The sense of hearing in humans became a research field in its own right around the middle of the nineteenth century. The foundations of the field were laid by physicists such as Georg Ohm and Hermann von Helmholtz and by the physiologist Alfonso Corti. The concepts of pure tone and
Fourier analysis have informed hearing research ever since. The miracle of our exquisite capacity for perceiving salient qualities of music and speech such as pitch and prosody has often been explained in terms of Fourier analysis of acoustic stimuli into pure tones. In this article, I combine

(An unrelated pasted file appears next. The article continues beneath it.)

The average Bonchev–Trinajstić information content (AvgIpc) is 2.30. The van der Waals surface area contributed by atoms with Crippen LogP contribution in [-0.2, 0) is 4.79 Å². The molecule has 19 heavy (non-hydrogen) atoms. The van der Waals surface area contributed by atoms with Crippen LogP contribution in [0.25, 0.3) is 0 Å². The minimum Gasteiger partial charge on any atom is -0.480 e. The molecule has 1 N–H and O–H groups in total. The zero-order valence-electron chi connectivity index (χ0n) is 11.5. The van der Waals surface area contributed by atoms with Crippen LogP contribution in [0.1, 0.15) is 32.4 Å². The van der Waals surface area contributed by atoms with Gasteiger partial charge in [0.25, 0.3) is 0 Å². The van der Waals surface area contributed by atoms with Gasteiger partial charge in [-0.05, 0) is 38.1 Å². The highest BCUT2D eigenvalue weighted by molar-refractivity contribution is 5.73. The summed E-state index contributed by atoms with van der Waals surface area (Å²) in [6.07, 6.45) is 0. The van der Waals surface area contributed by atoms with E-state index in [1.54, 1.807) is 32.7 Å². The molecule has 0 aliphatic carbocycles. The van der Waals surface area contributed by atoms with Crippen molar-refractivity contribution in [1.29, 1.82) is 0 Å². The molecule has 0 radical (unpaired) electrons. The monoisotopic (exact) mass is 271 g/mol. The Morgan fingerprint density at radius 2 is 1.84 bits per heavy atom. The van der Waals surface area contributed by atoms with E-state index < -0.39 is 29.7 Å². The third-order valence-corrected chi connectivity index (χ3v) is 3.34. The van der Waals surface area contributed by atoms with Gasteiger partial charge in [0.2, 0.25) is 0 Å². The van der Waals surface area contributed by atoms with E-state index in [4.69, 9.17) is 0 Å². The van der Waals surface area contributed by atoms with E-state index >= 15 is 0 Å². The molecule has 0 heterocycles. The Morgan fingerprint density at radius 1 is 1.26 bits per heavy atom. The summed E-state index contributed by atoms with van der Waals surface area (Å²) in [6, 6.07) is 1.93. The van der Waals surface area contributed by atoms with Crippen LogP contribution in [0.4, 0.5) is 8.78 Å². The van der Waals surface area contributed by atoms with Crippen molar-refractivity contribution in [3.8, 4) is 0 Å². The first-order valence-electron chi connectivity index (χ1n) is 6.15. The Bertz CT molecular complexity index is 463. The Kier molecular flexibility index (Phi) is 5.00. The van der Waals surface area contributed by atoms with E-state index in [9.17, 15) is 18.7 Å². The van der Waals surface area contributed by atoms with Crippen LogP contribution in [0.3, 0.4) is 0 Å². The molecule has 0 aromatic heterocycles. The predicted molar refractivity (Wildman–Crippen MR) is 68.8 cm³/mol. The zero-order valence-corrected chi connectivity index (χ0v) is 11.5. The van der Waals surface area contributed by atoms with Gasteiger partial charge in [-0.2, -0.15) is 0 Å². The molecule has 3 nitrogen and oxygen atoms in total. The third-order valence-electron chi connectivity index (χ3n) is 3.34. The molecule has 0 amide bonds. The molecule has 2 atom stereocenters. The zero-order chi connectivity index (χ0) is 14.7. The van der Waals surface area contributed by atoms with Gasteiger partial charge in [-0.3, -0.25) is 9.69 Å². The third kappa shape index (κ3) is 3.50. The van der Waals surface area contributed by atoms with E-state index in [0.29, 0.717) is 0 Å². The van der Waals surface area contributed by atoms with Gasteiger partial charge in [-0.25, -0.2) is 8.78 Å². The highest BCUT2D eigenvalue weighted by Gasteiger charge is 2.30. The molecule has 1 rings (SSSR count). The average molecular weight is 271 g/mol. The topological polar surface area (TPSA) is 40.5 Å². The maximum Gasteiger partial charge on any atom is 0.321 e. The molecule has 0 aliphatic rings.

a historical–philosophical approach with acoustic signal modelling, cochlear mechanics and qualitative experiment. I discuss auditory phenomena irreducible to Fourier analysis of acoustic stimuli and reappraise the conceptual foundations of the field by proposing a pragmatist framework
for understanding the sense of hearing in humans.
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Document Type: Research Article
Department of History and Philosophy of Science,Dietrich School of Arts and Sciences, University of Pittsburgh, 1017 Cathedral of Learning, 4200 Fifth AvenuePittsburgh,PA 15260, USA
Publication date: December 1, 2012
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